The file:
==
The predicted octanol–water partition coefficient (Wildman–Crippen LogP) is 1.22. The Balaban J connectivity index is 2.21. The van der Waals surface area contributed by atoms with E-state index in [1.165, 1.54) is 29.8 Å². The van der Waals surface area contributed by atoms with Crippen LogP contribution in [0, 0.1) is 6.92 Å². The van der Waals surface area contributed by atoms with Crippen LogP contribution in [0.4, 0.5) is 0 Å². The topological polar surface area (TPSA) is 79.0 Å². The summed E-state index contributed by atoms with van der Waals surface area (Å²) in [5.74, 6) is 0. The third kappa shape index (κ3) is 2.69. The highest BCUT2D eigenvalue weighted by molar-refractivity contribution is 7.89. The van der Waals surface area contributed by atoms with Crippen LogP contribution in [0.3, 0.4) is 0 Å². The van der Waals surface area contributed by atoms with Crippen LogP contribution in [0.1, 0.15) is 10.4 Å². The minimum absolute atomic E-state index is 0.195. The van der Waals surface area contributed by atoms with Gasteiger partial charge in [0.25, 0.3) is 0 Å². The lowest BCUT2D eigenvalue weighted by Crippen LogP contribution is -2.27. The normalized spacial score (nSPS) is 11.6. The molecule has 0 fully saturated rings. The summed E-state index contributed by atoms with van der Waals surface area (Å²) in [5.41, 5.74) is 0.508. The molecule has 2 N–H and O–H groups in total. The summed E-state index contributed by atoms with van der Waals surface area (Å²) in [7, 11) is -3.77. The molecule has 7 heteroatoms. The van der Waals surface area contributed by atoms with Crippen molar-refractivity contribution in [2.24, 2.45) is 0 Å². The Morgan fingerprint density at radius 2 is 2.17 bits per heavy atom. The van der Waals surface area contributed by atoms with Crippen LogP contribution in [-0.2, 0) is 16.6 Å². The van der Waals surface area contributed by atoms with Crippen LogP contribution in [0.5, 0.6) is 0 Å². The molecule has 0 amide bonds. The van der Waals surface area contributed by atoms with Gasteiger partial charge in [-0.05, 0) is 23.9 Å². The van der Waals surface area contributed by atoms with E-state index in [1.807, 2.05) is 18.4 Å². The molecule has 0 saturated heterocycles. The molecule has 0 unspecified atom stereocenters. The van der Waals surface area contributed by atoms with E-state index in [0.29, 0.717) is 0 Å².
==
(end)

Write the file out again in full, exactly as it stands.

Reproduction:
The predicted octanol–water partition coefficient (Wildman–Crippen LogP) is 1.22. The Balaban J connectivity index is 2.21. The van der Waals surface area contributed by atoms with E-state index in [1.165, 1.54) is 29.8 Å². The van der Waals surface area contributed by atoms with Crippen LogP contribution in [0, 0.1) is 6.92 Å². The van der Waals surface area contributed by atoms with Crippen LogP contribution in [0.4, 0.5) is 0 Å². The topological polar surface area (TPSA) is 79.0 Å². The summed E-state index contributed by atoms with van der Waals surface area (Å²) in [5.74, 6) is 0. The third kappa shape index (κ3) is 2.69. The highest BCUT2D eigenvalue weighted by molar-refractivity contribution is 7.89. The van der Waals surface area contributed by atoms with Crippen LogP contribution in [0.3, 0.4) is 0 Å². The van der Waals surface area contributed by atoms with Crippen LogP contribution in [0.1, 0.15) is 10.4 Å². The minimum absolute atomic E-state index is 0.195. The van der Waals surface area contributed by atoms with Gasteiger partial charge in [0.25, 0.3) is 0 Å². The lowest BCUT2D eigenvalue weighted by Crippen LogP contribution is -2.27. The normalized spacial score (nSPS) is 11.6. The molecule has 0 fully saturated rings. The summed E-state index contributed by atoms with van der Waals surface area (Å²) in [5.41, 5.74) is 0.508. The molecule has 2 N–H and O–H groups in total. The summed E-state index contributed by atoms with van der Waals surface area (Å²) in [7, 11) is -3.77. The molecule has 7 heteroatoms. The van der Waals surface area contributed by atoms with Crippen molar-refractivity contribution in [2.24, 2.45) is 0 Å². The Morgan fingerprint density at radius 2 is 2.17 bits per heavy atom. The van der Waals surface area contributed by atoms with Crippen LogP contribution in [-0.2, 0) is 16.6 Å². The van der Waals surface area contributed by atoms with Crippen LogP contribution in [0.5, 0.6) is 0 Å². The molecule has 0 amide bonds. The van der Waals surface area contributed by atoms with Gasteiger partial charge in [-0.05, 0) is 23.9 Å². The van der Waals surface area contributed by atoms with E-state index in [1.807, 2.05) is 18.4 Å². The molecule has 0 saturated heterocycles. The molecule has 0 unspecified atom stereocenters. The van der Waals surface area contributed by atoms with E-state index in [0.29, 0.717) is 0 Å².